“Sandbox Games” encourage students to communicate and express themselves
Let me introduce you to a new realm of storytelling, one that is incredibly engaging and enticing to the digital-age learner. Videogames, which are a new form of storytelling, have the potential to alter how our students communicate and express their understanding of the world.
Adolescent gamers will attest to the creative possibility of modern video games, especially given how game technology has evolved over the past decade. Often referred to as “sandbox games,” programs such as Kodu, Scratch, Alice and Minecraft give users an incredible degree of control and customization in the game environment. In fact, these videogame programs herald a new era of gaming that offers an immense potential to education. Consider the possibilities of a student-designed videogame that explores, for example, the world of a Canadian fur trader. The game would not only demand a strong conceptual understanding of the Canadian landscape, but also an understanding of the 17th-century fur trade. The depth and academic rigour associated with game construction presents a new paradigm for digital-age learning.
As educators, we have begun to analyze digital technologies through a more evaluative lens. This skepticism is understood, because the market is flooded with educational technologies that rarely move beyond knowledge-based outcomes. However, as a technology coach with Edmonton Catholic Schools, I have witnessed first-hand the imaginative actuality of video game construction. Is it motivating? Check. Is it engaging? Check. Is it academically rigorous? Check. Is it collaborative? Check.
What follows are some of the highlights of my work with videogame construction programs in education.
Gaming research has begun to emphasize the correlation between videogame construction and high-order thinking skills (Carbonaro, Szafron, Cutumisu and Schaeffer 2010). However, perhaps more obvious is the causal relationship between a gamer’s understanding of a game’s content and its playability. In essence, no content = no videogame. Videogame construction is a visual representation of an idea that demands a strong interpretation of a particular concept. It is through this conceptual interpretation that a student pieces together ideas to form a videogame story. To create a game story, students might ask: “What did the landscape look like in the early 17th century? Who did the fur traders talk to? Who did they trade with? What did they trade? What was the value of one beaver pelt? How did they survive?” Because game construction demands that a designer reflect on and reconstruct his or her understanding to represent a particular topic, these questions show the depth and rigour involved in with game construction.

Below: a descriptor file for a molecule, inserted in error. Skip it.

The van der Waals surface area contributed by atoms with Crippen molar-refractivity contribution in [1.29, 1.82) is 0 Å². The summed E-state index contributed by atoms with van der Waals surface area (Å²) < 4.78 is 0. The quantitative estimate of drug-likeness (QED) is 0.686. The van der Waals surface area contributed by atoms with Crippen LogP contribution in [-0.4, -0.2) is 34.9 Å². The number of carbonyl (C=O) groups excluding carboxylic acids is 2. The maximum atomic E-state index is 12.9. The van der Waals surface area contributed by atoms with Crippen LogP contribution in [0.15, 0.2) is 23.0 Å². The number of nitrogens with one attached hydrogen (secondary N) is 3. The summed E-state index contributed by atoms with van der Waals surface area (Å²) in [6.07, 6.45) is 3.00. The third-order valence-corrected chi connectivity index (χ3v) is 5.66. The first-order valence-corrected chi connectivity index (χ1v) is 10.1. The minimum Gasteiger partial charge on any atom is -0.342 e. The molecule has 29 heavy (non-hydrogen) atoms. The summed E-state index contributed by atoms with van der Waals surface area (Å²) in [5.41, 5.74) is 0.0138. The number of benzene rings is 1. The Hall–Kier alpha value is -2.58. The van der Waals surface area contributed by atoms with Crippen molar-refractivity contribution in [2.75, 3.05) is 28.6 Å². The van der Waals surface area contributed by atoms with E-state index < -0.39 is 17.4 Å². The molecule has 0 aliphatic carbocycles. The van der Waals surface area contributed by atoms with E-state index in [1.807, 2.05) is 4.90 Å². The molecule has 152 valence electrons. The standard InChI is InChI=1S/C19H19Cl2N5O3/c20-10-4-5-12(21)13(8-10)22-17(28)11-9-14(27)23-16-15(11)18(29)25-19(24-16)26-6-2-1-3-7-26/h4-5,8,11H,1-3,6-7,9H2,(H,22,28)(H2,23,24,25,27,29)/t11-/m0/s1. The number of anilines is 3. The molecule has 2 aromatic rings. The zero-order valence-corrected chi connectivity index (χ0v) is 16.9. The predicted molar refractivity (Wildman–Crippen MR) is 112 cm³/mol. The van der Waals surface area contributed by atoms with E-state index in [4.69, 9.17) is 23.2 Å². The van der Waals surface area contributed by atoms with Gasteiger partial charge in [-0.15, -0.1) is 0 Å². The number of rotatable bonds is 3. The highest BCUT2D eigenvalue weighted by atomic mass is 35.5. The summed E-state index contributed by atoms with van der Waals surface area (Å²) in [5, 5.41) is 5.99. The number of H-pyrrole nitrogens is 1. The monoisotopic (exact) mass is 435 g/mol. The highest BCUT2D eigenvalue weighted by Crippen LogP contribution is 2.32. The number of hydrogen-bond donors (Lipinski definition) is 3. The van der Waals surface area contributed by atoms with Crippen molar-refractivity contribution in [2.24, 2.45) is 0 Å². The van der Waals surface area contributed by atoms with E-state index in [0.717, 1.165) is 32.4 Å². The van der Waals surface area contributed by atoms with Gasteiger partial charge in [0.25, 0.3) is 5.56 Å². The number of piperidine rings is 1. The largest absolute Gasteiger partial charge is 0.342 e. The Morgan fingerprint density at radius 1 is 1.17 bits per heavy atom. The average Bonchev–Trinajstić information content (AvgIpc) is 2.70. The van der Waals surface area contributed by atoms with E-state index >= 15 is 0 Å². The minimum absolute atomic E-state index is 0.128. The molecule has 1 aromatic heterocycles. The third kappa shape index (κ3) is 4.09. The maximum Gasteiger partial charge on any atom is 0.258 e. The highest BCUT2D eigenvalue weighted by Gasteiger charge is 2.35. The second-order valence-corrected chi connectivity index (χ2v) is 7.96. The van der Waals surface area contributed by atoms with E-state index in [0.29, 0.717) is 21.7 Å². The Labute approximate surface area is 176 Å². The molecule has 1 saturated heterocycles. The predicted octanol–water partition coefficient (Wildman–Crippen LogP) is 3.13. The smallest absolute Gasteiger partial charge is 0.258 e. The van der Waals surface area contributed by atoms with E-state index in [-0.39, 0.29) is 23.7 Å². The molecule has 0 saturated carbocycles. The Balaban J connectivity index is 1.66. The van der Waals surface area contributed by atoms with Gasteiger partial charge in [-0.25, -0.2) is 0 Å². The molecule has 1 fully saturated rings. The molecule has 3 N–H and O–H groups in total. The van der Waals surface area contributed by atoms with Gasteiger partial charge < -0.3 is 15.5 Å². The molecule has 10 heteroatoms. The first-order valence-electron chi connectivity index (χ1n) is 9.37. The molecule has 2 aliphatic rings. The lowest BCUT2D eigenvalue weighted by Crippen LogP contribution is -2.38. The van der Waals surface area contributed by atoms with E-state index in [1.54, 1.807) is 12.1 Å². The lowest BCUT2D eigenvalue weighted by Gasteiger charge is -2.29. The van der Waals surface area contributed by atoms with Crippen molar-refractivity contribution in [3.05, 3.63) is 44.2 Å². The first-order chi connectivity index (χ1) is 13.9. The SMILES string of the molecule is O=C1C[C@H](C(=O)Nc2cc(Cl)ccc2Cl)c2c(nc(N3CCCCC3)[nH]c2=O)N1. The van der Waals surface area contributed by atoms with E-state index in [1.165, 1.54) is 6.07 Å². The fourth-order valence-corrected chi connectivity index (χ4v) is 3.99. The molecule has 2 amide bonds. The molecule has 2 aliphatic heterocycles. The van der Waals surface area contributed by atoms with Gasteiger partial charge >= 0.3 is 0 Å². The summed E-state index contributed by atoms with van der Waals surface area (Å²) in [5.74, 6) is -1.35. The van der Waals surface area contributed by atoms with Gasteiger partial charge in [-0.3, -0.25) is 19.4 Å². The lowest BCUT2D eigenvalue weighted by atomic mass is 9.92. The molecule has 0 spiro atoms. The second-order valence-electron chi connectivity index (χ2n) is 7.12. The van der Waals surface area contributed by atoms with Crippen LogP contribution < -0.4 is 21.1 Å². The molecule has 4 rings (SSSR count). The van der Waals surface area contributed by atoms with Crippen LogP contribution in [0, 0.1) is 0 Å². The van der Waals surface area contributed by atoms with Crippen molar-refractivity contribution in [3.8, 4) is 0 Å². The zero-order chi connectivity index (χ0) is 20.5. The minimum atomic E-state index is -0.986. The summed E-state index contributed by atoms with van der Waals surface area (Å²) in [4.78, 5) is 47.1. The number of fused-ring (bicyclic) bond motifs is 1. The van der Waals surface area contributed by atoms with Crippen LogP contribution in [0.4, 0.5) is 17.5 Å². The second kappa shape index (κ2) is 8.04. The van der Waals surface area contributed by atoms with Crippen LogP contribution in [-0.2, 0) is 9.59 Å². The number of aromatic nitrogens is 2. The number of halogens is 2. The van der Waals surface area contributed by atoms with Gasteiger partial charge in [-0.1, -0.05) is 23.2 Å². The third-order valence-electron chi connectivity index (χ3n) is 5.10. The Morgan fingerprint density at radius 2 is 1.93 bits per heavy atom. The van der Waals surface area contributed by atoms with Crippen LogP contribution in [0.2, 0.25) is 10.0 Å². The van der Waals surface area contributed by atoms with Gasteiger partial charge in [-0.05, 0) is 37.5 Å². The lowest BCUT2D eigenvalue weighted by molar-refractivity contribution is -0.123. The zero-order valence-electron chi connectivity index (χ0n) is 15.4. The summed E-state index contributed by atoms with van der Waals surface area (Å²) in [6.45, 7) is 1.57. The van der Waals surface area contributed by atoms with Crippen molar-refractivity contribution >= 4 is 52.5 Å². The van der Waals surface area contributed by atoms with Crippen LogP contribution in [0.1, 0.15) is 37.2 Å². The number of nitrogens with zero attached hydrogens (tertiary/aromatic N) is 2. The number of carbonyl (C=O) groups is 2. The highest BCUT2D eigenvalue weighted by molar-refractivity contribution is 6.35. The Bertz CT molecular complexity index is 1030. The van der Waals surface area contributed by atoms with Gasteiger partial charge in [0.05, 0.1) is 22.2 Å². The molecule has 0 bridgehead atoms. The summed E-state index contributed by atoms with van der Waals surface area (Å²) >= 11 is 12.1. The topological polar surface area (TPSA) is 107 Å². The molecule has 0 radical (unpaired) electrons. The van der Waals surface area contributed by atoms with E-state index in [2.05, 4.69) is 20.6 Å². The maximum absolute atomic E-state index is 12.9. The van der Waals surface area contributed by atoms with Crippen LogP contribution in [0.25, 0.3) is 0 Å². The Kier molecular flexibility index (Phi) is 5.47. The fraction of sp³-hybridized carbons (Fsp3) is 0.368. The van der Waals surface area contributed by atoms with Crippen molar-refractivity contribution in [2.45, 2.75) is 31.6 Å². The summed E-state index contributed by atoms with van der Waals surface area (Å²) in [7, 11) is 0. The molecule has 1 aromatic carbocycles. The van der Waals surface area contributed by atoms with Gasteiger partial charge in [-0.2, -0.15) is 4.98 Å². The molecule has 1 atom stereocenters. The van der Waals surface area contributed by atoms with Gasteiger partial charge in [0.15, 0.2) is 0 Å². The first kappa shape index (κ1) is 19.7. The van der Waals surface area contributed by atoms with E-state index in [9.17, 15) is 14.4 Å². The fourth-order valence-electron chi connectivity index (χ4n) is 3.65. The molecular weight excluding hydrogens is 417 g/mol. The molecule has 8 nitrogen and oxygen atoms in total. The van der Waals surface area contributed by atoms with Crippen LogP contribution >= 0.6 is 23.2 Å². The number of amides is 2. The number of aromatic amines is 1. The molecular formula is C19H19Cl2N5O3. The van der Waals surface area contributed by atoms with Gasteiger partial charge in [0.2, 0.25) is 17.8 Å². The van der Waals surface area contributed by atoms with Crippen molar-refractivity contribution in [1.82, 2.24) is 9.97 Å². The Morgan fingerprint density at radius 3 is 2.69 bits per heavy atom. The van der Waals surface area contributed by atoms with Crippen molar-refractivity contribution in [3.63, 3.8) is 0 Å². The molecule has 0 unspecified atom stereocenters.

Perhaps the most complex aspect of sandbox games is the relatively complex layering required to tell a videogame story. Videogames are spatially different from a written story because they are defined through players’ choices. Many possibilities must be presented to the player to ensure that the story is enjoyable. In essence, a game designer must synthesize his or her understanding of the content to formulate challenges or quests that are accurate, engaging and fun to play. Videogame construction is a complex and multifaceted process; 21st-century educators are beginning to understand the importance of open-ended, project-based learning. Videogame construction is exactly where we want our students to live academically.
There is no question that videogame construction demands more instructional time than a written report or a unit exam. However, consider that though students might spend a couple of hours on a written report to explain their understanding of the fur trade, they would probably spend at least 10 hours constructing a videogame. These 10 hours are spent in a state of deep immersion with the curricular content, which means the student is becoming an expert on the topic. To further justify the time spent on this type of project, consider the crosscurricular possibilities of videogame construction: